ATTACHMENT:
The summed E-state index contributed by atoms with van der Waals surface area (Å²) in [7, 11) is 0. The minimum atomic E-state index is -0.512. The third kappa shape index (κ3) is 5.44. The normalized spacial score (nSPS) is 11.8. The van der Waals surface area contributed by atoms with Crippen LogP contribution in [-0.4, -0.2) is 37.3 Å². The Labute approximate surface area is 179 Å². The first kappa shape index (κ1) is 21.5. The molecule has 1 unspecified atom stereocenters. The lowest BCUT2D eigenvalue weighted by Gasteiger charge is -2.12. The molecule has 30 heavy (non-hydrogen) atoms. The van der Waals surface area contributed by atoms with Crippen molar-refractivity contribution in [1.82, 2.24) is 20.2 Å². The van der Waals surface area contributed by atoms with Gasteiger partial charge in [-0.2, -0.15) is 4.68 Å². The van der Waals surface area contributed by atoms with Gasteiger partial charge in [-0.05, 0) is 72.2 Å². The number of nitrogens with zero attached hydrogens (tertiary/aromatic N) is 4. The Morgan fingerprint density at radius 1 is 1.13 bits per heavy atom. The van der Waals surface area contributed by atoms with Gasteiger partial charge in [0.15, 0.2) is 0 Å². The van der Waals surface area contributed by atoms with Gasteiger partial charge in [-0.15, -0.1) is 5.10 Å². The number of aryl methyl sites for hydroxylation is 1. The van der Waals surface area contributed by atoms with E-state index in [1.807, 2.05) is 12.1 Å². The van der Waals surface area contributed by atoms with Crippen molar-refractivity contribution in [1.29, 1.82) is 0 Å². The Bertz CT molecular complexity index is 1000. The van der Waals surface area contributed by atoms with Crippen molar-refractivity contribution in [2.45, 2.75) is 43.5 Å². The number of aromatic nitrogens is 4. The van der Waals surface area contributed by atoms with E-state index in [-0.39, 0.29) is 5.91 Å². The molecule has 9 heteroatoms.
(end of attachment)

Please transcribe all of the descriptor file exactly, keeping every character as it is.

The summed E-state index contributed by atoms with van der Waals surface area (Å²) in [7, 11) is 0. The minimum atomic E-state index is -0.512. The third kappa shape index (κ3) is 5.44. The normalized spacial score (nSPS) is 11.8. The van der Waals surface area contributed by atoms with Crippen LogP contribution in [-0.4, -0.2) is 37.3 Å². The Labute approximate surface area is 179 Å². The first kappa shape index (κ1) is 21.5. The molecule has 1 unspecified atom stereocenters. The lowest BCUT2D eigenvalue weighted by Gasteiger charge is -2.12. The molecule has 30 heavy (non-hydrogen) atoms. The van der Waals surface area contributed by atoms with Crippen molar-refractivity contribution in [1.82, 2.24) is 20.2 Å². The van der Waals surface area contributed by atoms with Gasteiger partial charge in [-0.2, -0.15) is 4.68 Å². The van der Waals surface area contributed by atoms with Gasteiger partial charge in [-0.05, 0) is 72.2 Å². The number of nitrogens with zero attached hydrogens (tertiary/aromatic N) is 4. The Morgan fingerprint density at radius 1 is 1.13 bits per heavy atom. The van der Waals surface area contributed by atoms with Gasteiger partial charge in [0.15, 0.2) is 0 Å². The van der Waals surface area contributed by atoms with Gasteiger partial charge in [-0.15, -0.1) is 5.10 Å². The number of aryl methyl sites for hydroxylation is 1. The van der Waals surface area contributed by atoms with E-state index in [1.807, 2.05) is 12.1 Å². The van der Waals surface area contributed by atoms with Crippen molar-refractivity contribution in [1.29, 1.82) is 0 Å². The Bertz CT molecular complexity index is 1000. The van der Waals surface area contributed by atoms with Crippen molar-refractivity contribution in [2.45, 2.75) is 43.5 Å². The number of aromatic nitrogens is 4. The van der Waals surface area contributed by atoms with E-state index in [-0.39, 0.29) is 5.91 Å². The molecule has 9 heteroatoms.